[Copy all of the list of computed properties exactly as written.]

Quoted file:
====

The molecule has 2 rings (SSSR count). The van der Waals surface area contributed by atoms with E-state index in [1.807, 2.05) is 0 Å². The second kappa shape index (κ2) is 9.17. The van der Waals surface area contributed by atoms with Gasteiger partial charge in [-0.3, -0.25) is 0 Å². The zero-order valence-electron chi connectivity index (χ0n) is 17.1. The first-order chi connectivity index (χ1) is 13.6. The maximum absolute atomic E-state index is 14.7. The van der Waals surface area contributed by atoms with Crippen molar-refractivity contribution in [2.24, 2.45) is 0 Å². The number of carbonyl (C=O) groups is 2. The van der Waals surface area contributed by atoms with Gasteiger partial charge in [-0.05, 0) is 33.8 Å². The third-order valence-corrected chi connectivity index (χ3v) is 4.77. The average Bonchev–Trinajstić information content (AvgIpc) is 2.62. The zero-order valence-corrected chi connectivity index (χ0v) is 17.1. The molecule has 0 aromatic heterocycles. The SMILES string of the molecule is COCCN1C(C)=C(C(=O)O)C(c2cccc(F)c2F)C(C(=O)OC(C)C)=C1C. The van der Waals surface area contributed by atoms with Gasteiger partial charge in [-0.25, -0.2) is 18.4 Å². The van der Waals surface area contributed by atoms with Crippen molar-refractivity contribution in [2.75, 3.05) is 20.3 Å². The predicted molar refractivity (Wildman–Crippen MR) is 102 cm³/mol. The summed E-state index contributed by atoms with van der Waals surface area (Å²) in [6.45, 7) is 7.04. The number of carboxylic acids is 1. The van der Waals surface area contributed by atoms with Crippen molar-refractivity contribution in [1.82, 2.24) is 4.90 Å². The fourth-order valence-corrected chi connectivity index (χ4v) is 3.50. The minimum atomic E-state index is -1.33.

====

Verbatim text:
The molecule has 2 rings (SSSR count). The van der Waals surface area contributed by atoms with E-state index in [1.807, 2.05) is 0 Å². The second kappa shape index (κ2) is 9.17. The van der Waals surface area contributed by atoms with Gasteiger partial charge in [-0.3, -0.25) is 0 Å². The zero-order valence-electron chi connectivity index (χ0n) is 17.1. The first-order chi connectivity index (χ1) is 13.6. The maximum absolute atomic E-state index is 14.7. The van der Waals surface area contributed by atoms with Crippen molar-refractivity contribution in [2.24, 2.45) is 0 Å². The number of carbonyl (C=O) groups is 2. The van der Waals surface area contributed by atoms with Gasteiger partial charge in [-0.05, 0) is 33.8 Å². The third-order valence-corrected chi connectivity index (χ3v) is 4.77. The average Bonchev–Trinajstić information content (AvgIpc) is 2.62. The zero-order valence-corrected chi connectivity index (χ0v) is 17.1. The molecule has 0 aromatic heterocycles. The SMILES string of the molecule is COCCN1C(C)=C(C(=O)O)C(c2cccc(F)c2F)C(C(=O)OC(C)C)=C1C. The van der Waals surface area contributed by atoms with Gasteiger partial charge in [-0.25, -0.2) is 18.4 Å². The van der Waals surface area contributed by atoms with Crippen molar-refractivity contribution in [2.75, 3.05) is 20.3 Å². The predicted molar refractivity (Wildman–Crippen MR) is 102 cm³/mol. The summed E-state index contributed by atoms with van der Waals surface area (Å²) in [6.45, 7) is 7.04. The number of carboxylic acids is 1. The van der Waals surface area contributed by atoms with Crippen molar-refractivity contribution in [1.82, 2.24) is 4.90 Å². The fourth-order valence-corrected chi connectivity index (χ4v) is 3.50. The minimum atomic E-state index is -1.33.